CABI recognizes the significant need to stimulate the use of biopesticides in agriculture and other biological control products as viable alternatives to chemical pesticides, based on sustained evidence of the unintentional harm to human health and the environment caused by inappropriate use of synthetic chemical pesticides.
Synthetic chemical pesticides have a critical and positive contribution to make towards food security in Africa and elsewhere. However, manufacturers’ safety advice is often inadequately applied by farmers. Many smallholder farmers use such products without personal protective equipment or due regard to environmental risks.
Given the ever-increasing pressure to use integrated Pest Management (IPM) methods, whilst reducing the use of highly hazardous pesticides (HHPs), there is a substantial and growing need to provide farmers, and most importantly their advisors, with objective information about inherently safer alternatives such as utilising biological control of pests.
CABI has therefore developed the CABI BioProtection Portal, which gives users information about registered and locally available non-chemical pest control products as alternatives to chemical pesticides. This innovative and free-to-use, web-based tool was launched in Kenya in February 2020 and ultimately aims at raising the awareness and uptake of more environmentally friendly biocontrol and biopesticide products by growers and their advisors.
In September 2020, CABI conducted user testing of the CABI BioProtection Portal in Kenya as part of a broader project funded by the African Development Bank. The testing aimed to assess the ease of use and effectiveness of the tool at the user’s level and was conducted across three counties in Kenya, namely Meru, Kirinyaga and Nakuru, which are among the major farming areas producing farm produce for export. A mix of users along the agriculture value chain were selected to be respondents. These included farmers, extension agents, agro-dealers and agronomists from the private and public sectors.
Each user testing session lasted approximately one hour. During the session, the test administrators explained the objectives of the test session, the user’s role, the usability scenarios and information needed in the brief background section of the questionnaire. Users were asked to complete a series of pre-prepared tasks and administrators observed each participant as they navigated through the portal performing tasks. Notes were taken to record when the user struggled to perform the tasks or when users nodded in appreciation of specific areas of the portal. After all the tasks were completed, the test administrator asked the participant to rate the portal by using a 5-point Likert Scale. Measures ranged from Strongly Disagree to Strongly Agree for eight subjective factors including; Anticipated frequency of use, Complexity of the system and Ease of use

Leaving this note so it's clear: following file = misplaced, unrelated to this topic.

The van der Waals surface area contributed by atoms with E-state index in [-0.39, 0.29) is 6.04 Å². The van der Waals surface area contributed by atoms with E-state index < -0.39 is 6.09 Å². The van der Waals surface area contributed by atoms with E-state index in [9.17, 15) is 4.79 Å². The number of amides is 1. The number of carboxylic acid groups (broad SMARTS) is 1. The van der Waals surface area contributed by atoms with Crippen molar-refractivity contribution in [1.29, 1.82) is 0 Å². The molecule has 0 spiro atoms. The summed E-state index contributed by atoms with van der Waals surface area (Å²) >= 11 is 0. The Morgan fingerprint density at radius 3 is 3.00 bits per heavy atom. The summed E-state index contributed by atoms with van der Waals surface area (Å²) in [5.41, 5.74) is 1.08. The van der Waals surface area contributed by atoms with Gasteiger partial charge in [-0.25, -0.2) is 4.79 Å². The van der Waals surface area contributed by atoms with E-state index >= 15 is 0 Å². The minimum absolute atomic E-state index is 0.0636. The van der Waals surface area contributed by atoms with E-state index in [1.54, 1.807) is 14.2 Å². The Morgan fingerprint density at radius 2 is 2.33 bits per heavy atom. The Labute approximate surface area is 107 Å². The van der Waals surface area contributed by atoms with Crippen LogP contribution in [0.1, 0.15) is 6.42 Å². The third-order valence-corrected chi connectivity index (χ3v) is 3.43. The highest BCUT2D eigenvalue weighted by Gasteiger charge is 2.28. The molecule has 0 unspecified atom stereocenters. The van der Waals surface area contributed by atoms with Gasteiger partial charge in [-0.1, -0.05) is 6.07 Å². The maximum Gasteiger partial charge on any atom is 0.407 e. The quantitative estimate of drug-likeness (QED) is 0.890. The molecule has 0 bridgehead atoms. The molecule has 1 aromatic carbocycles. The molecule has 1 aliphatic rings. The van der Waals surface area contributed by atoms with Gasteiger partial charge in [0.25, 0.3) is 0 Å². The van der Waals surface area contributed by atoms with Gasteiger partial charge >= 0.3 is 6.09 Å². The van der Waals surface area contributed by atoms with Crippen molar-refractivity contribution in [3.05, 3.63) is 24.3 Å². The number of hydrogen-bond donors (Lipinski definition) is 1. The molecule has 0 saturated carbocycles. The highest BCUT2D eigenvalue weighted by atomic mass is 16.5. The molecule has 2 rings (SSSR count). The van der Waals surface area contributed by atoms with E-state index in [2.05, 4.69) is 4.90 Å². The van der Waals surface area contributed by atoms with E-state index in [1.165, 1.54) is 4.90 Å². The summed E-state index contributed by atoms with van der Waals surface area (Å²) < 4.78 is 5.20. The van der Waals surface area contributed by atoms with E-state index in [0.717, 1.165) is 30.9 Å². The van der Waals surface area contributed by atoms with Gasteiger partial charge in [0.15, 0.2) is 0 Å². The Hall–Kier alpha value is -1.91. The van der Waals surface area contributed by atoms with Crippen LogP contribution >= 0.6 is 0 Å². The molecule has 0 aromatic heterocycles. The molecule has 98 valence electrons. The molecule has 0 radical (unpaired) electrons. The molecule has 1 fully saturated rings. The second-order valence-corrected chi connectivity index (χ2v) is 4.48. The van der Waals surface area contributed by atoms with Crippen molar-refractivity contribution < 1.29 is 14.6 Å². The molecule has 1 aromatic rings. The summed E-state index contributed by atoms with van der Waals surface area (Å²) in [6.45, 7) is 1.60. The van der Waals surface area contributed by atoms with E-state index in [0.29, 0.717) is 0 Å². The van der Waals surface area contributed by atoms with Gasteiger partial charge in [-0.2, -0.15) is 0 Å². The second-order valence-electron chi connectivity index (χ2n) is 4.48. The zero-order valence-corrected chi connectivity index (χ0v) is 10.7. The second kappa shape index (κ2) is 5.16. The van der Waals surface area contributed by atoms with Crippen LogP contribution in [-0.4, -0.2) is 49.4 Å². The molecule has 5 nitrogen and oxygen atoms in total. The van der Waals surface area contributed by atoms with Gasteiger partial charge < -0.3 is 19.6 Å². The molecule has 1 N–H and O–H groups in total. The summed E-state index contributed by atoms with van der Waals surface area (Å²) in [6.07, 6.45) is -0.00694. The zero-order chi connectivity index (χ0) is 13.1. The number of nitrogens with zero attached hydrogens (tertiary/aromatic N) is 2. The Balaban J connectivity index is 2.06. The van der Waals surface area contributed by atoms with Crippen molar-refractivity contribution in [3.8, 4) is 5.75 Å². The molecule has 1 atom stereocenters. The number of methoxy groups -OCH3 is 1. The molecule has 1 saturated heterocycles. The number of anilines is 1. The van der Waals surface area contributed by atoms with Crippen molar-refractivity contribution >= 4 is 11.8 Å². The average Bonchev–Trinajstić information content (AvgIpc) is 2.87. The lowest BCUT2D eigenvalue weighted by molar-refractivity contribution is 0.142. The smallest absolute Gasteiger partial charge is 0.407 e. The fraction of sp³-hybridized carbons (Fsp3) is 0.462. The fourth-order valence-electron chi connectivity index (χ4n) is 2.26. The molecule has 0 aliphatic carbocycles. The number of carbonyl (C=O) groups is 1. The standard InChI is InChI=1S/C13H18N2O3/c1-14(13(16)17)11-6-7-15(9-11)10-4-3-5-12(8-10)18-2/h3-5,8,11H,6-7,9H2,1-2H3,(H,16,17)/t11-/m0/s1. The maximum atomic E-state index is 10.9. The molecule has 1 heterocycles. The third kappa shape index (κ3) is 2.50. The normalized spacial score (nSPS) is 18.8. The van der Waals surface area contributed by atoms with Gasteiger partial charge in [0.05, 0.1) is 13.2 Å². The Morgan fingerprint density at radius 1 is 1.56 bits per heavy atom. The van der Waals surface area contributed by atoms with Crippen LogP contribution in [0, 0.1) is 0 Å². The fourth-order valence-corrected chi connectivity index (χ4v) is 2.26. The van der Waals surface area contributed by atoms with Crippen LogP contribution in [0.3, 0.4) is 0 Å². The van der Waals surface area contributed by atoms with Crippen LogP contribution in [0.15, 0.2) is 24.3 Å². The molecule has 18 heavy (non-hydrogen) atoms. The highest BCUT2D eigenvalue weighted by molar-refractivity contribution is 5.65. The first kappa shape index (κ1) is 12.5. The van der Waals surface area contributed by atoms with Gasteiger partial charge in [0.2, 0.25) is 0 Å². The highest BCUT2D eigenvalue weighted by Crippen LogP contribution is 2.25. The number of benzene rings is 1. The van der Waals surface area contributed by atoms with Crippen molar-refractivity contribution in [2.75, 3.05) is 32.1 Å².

Most of the participants found the portal comprehensive, very useful and easy to use and comprehensive in terms of addressing advisors’ challenges of making recommendations for an identified pest problem in the field. Other feedback to improve the portal included, i) issues related to locating the ‘find a product’ button owing to too many details on the home page, ii) filling in the search terms (not straight-forward), iii) lack of clear instruction to navigate through the results, a ‘back button’ to start a new search or clear previous search results, and iv) lack of a visible and understandable feedback process.
“This is a great and rare opportunity we have been given as users of the tool to try the portal before it is fully rolled out. We have in the past been left out in the development of such support decision support tools and as a result, they are often difficult to use or learn about. More importantly, we find them lacking in so many aspects that we could have given feedback on,” said Mr. David Kariuki, an extension officer in Kirinyaga county.
One of the key lessons drawn from the exercise is that a sense of ownership is acquired when users are recognised and allowed to give input to the development of digital tools. The users were very positive and proud to provide the very first feedback on a product for which they are the target users. They were clear that in instances when they are not involved from the start, learning to use the end product is usually slow and, in most cases, the product fails to include what they as users consider important in supporting and making their work easy.
Another valuable lesson learned from the user testing study was that to ensure a valuable outcome from user testing, it is important to always be very clear in terms of the tasks that the users are expected to perform to avoid making the testing a Q&A session. Some of the hurdles faced included a language barrier and lack of technical know-how (especially the farmers who had difficulty in using the computer or digital platforms). This called for administrators to be slow and clear in communicating and giving instructions related to the tasks.
The COVID-19 pandemic posed challenges, but the prior preparation and adherence to the COVID-19 guidelines, including providing users with the right personal protective equipment, helped build their confidence to participate in the user testing exercise.
In conclusion, the usability testing of the CABI BioProtection Portal was an important exercise that allowed users to interact with the portal before its full roll out. It is evident that this process has built ownership and trust among the target user groups and will lead to the development of a product that is more in line with user requirements and expectations. This, in turn, will aid the portal in achieving its goal of raising awareness and uptake of biopesticides in agriculture.